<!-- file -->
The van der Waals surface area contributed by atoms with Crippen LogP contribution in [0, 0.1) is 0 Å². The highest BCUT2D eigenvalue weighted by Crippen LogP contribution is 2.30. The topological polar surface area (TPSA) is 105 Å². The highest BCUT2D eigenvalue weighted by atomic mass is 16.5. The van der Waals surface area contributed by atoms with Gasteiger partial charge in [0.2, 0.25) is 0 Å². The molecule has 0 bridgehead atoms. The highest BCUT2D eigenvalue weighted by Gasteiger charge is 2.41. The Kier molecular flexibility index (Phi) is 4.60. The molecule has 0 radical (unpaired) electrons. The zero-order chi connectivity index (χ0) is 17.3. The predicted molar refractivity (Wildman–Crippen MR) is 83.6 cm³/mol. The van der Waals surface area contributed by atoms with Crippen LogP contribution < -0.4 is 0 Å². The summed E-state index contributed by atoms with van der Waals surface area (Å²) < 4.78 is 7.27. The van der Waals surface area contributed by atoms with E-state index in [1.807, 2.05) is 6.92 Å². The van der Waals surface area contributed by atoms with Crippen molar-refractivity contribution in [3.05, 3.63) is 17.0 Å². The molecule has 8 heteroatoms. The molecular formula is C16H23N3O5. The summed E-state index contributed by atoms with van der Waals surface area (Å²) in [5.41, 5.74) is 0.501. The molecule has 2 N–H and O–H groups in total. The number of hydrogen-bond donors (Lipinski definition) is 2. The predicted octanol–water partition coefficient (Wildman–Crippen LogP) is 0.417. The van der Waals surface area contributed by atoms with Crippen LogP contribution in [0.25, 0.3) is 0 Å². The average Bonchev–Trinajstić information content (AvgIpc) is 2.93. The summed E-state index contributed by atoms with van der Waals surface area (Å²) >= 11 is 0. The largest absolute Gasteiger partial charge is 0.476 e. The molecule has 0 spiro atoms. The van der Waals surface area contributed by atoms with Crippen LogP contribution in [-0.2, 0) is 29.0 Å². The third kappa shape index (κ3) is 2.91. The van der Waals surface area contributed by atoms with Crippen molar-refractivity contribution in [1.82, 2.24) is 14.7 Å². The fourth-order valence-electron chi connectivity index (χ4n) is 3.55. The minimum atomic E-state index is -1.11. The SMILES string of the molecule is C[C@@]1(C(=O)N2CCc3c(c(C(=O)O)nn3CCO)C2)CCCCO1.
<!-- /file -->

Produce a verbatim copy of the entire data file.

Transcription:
The van der Waals surface area contributed by atoms with Crippen LogP contribution in [0, 0.1) is 0 Å². The highest BCUT2D eigenvalue weighted by Crippen LogP contribution is 2.30. The topological polar surface area (TPSA) is 105 Å². The highest BCUT2D eigenvalue weighted by atomic mass is 16.5. The van der Waals surface area contributed by atoms with Gasteiger partial charge in [0.2, 0.25) is 0 Å². The molecule has 0 bridgehead atoms. The highest BCUT2D eigenvalue weighted by Gasteiger charge is 2.41. The Kier molecular flexibility index (Phi) is 4.60. The molecule has 0 radical (unpaired) electrons. The zero-order chi connectivity index (χ0) is 17.3. The predicted molar refractivity (Wildman–Crippen MR) is 83.6 cm³/mol. The van der Waals surface area contributed by atoms with Crippen LogP contribution < -0.4 is 0 Å². The summed E-state index contributed by atoms with van der Waals surface area (Å²) < 4.78 is 7.27. The van der Waals surface area contributed by atoms with E-state index in [1.807, 2.05) is 6.92 Å². The van der Waals surface area contributed by atoms with Crippen molar-refractivity contribution in [3.05, 3.63) is 17.0 Å². The molecule has 8 heteroatoms. The molecular formula is C16H23N3O5. The summed E-state index contributed by atoms with van der Waals surface area (Å²) in [5.41, 5.74) is 0.501. The molecule has 2 N–H and O–H groups in total. The number of hydrogen-bond donors (Lipinski definition) is 2. The predicted octanol–water partition coefficient (Wildman–Crippen LogP) is 0.417. The van der Waals surface area contributed by atoms with Crippen LogP contribution in [0.25, 0.3) is 0 Å². The average Bonchev–Trinajstić information content (AvgIpc) is 2.93. The summed E-state index contributed by atoms with van der Waals surface area (Å²) >= 11 is 0. The largest absolute Gasteiger partial charge is 0.476 e. The molecule has 0 spiro atoms. The van der Waals surface area contributed by atoms with Crippen LogP contribution in [-0.2, 0) is 29.0 Å². The third kappa shape index (κ3) is 2.91. The van der Waals surface area contributed by atoms with Crippen molar-refractivity contribution in [1.82, 2.24) is 14.7 Å². The fourth-order valence-electron chi connectivity index (χ4n) is 3.55. The minimum atomic E-state index is -1.11. The SMILES string of the molecule is C[C@@]1(C(=O)N2CCc3c(c(C(=O)O)nn3CCO)C2)CCCCO1.